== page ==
Sprint Corp. has now reportedly opened a new lawsuit against two former executives, alleging that the former employees stole VoIP patents and trade secrets. The former workers are listed in the court documents as Paul Woelk and Craig Cowden.
The property misappropriated primarily centers around VoIP technologies that the long-time employees had direct access to. For clarity, those are technologies used in making calls directly over internet protocols.
The Sprint lawsuit involves no fewer than three telecommunications companies. Those are companies the executives are claimed to have worked with to steal the information. The companies in question are Charter, Bright House, Time Warner Cable. The latter two companies are now owned by Charter Communications Inc under the umbrella of the companies “Spectrum” branding.
What evidence is there that the former Sprint employees stole VoIP trade secrets and IP?
Sprint first accuses Mr. Woelk and Mr. Cowden of disclosing confidential information to Bright House while they were still under employment with the company.
After handing over that information, the two proceeded to leave Sprint and took employment at Bright House. The former executives took further trade secrets and IP with them when they left, Sprint claims. But there is fairly strong evidence in this particular case well beyond the claims themselves.
Last fall, the court documents explained, Charter was forced to notify Sprint about findings on Mr. Woelk’s work computer.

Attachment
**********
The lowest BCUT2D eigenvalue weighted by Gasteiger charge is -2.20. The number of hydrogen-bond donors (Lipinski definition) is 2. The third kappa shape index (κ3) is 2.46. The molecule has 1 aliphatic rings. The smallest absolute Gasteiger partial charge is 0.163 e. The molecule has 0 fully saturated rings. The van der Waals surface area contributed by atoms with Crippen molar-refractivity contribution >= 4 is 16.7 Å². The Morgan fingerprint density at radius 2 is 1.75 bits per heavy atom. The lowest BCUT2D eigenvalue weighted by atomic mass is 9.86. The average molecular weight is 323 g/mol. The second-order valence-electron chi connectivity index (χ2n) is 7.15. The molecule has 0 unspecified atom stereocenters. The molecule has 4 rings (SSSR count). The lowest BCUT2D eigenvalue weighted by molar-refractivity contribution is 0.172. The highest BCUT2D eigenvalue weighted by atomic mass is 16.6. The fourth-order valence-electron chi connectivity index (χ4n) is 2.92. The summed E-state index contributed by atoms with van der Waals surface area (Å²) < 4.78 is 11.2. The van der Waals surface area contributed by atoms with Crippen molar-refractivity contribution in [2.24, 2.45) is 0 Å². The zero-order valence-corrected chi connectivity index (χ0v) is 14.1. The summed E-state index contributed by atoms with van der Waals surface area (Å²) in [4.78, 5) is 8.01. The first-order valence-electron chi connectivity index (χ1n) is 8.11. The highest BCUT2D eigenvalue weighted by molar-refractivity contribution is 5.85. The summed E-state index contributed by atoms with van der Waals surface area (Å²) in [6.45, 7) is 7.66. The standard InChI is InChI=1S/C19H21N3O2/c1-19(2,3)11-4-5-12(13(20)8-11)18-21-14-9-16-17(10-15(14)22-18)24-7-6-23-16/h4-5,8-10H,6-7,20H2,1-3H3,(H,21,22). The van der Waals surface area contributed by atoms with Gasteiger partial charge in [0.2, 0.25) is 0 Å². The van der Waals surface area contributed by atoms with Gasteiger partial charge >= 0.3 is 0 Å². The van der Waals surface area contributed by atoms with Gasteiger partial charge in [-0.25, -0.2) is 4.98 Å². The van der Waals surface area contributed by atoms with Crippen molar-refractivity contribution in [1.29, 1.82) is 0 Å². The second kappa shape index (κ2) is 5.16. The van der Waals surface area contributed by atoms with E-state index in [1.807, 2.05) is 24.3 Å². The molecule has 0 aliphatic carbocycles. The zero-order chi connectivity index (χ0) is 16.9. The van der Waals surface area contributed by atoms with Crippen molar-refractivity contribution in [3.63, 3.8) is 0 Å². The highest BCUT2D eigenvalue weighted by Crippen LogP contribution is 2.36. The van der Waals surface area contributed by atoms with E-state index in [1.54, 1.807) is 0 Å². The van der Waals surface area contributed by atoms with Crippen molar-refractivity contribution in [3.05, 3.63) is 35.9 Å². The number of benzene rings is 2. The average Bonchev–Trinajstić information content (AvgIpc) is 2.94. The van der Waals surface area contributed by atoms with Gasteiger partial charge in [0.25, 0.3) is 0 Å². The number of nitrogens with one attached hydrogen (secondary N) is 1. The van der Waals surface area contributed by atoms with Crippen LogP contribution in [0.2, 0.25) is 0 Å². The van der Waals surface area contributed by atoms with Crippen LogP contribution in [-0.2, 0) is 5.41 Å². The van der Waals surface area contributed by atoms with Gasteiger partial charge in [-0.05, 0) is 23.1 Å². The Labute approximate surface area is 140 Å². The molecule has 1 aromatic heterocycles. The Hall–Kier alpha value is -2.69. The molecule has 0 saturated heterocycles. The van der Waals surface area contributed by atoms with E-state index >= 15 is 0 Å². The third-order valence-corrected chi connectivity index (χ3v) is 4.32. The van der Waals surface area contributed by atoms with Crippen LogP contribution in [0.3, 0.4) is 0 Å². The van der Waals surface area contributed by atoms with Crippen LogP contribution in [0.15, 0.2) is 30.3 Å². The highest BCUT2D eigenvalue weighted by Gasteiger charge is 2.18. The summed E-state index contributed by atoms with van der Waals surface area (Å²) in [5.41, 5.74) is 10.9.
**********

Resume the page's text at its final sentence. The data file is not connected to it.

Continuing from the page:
Specifically, there were approximately 3,500 such documents discovered on the Charter-owned machine. Those were stored in a folder, the suit claims, that was titled “Sprint My Documents.” Charter refers to those documents as “Sprint documents with no legitimate reason to be at Charter.” Mr. Woelk presently holds a position as the company’s vice president of business operations.
No details regarding the exact nature of the intellectual property found on Mr. Woelk’s computer have been reported. But the evidence here does seem to point to a fairly strong case for Sprint, which has historically done well in the courts.
What repercussions could stem from this case?
Specifics regarding the possible outcome of the case have not been disclosed either. However, this will likely be significant for Sprint before it is absorbed by T-Mobile if the documentation holds its weight in court. According to Sprint, the VoIP networking industry grew substantially from the time the IP and trade secrets were established through today. The VoIP industry is a “$100 billion-plus industry,” Sprint says.
As a result, Sprint was potentially put out by a sum amounting to billions of dollars. The carrier claims that the misappropriation caused Sprint to lose customers. It also cost revenue, profits, and future business it “could have used to reinvest even further in this and other emerging technologies.”
Sprint could stand to net a sizable amount of money from the case if it wins. That would be a blow to Charter and subsidiary carriers’ Spectrum brand. But a win would also be a windfall for Sprint since the carrier agreed to sell off a significant portion of its own assets in order to push the merger with T-Mobile through.